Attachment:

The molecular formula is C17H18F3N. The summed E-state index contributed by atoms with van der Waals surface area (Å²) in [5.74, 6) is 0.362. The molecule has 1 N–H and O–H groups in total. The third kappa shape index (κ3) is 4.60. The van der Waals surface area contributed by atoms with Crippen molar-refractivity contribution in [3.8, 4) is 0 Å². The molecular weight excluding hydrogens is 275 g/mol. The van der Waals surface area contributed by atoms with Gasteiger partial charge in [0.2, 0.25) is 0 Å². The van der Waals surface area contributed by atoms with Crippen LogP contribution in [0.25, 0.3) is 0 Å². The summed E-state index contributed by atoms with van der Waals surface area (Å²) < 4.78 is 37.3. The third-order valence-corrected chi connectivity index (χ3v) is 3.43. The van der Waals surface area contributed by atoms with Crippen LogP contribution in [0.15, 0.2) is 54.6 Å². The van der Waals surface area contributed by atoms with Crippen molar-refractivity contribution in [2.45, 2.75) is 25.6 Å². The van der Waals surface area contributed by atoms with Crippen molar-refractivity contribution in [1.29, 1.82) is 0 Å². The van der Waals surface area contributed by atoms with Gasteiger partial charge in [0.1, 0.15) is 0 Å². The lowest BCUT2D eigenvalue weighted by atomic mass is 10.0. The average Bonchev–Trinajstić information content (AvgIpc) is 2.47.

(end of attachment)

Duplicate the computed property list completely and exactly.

The molecular formula is C17H18F3N. The summed E-state index contributed by atoms with van der Waals surface area (Å²) in [5.74, 6) is 0.362. The molecule has 1 N–H and O–H groups in total. The third kappa shape index (κ3) is 4.60. The van der Waals surface area contributed by atoms with Crippen molar-refractivity contribution in [3.8, 4) is 0 Å². The molecular weight excluding hydrogens is 275 g/mol. The van der Waals surface area contributed by atoms with Gasteiger partial charge in [0.2, 0.25) is 0 Å². The van der Waals surface area contributed by atoms with Crippen LogP contribution in [0.25, 0.3) is 0 Å². The summed E-state index contributed by atoms with van der Waals surface area (Å²) < 4.78 is 37.3. The third-order valence-corrected chi connectivity index (χ3v) is 3.43. The van der Waals surface area contributed by atoms with Crippen LogP contribution in [0.15, 0.2) is 54.6 Å². The van der Waals surface area contributed by atoms with Crippen molar-refractivity contribution in [2.45, 2.75) is 25.6 Å². The van der Waals surface area contributed by atoms with Crippen molar-refractivity contribution in [1.29, 1.82) is 0 Å². The van der Waals surface area contributed by atoms with Gasteiger partial charge in [0.1, 0.15) is 0 Å². The lowest BCUT2D eigenvalue weighted by atomic mass is 10.0. The average Bonchev–Trinajstić information content (AvgIpc) is 2.47.